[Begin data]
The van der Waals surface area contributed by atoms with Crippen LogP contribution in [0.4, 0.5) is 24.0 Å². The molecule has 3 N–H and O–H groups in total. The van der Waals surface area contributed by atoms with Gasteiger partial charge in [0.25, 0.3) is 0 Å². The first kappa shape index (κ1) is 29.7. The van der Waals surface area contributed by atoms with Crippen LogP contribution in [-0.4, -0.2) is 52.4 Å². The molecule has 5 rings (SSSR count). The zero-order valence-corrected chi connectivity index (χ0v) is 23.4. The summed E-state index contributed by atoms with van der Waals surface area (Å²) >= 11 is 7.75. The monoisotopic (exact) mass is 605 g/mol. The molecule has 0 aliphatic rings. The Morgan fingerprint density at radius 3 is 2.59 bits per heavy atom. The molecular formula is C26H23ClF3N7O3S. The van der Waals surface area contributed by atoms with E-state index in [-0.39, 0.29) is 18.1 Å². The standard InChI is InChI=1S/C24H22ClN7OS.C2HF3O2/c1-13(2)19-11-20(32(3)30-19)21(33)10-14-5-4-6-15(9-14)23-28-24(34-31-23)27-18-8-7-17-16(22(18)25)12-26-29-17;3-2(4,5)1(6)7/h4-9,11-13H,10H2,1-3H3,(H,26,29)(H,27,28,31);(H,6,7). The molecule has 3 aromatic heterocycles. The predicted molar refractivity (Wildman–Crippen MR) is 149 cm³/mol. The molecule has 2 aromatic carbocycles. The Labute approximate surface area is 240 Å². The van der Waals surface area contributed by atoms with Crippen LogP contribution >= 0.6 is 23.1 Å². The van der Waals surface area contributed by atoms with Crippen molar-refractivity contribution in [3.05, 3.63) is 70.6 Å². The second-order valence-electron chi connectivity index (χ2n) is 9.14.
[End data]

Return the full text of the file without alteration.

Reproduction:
The van der Waals surface area contributed by atoms with Crippen LogP contribution in [0.4, 0.5) is 24.0 Å². The molecule has 3 N–H and O–H groups in total. The van der Waals surface area contributed by atoms with Gasteiger partial charge in [0.25, 0.3) is 0 Å². The first kappa shape index (κ1) is 29.7. The van der Waals surface area contributed by atoms with Crippen LogP contribution in [-0.4, -0.2) is 52.4 Å². The molecule has 5 rings (SSSR count). The zero-order valence-corrected chi connectivity index (χ0v) is 23.4. The summed E-state index contributed by atoms with van der Waals surface area (Å²) >= 11 is 7.75. The monoisotopic (exact) mass is 605 g/mol. The molecule has 0 aliphatic rings. The Morgan fingerprint density at radius 3 is 2.59 bits per heavy atom. The molecular formula is C26H23ClF3N7O3S. The van der Waals surface area contributed by atoms with E-state index in [-0.39, 0.29) is 18.1 Å². The standard InChI is InChI=1S/C24H22ClN7OS.C2HF3O2/c1-13(2)19-11-20(32(3)30-19)21(33)10-14-5-4-6-15(9-14)23-28-24(34-31-23)27-18-8-7-17-16(22(18)25)12-26-29-17;3-2(4,5)1(6)7/h4-9,11-13H,10H2,1-3H3,(H,26,29)(H,27,28,31);(H,6,7). The molecule has 3 aromatic heterocycles. The predicted molar refractivity (Wildman–Crippen MR) is 149 cm³/mol. The molecule has 2 aromatic carbocycles. The Labute approximate surface area is 240 Å². The van der Waals surface area contributed by atoms with Crippen LogP contribution >= 0.6 is 23.1 Å². The van der Waals surface area contributed by atoms with Crippen molar-refractivity contribution in [3.05, 3.63) is 70.6 Å². The second-order valence-electron chi connectivity index (χ2n) is 9.14.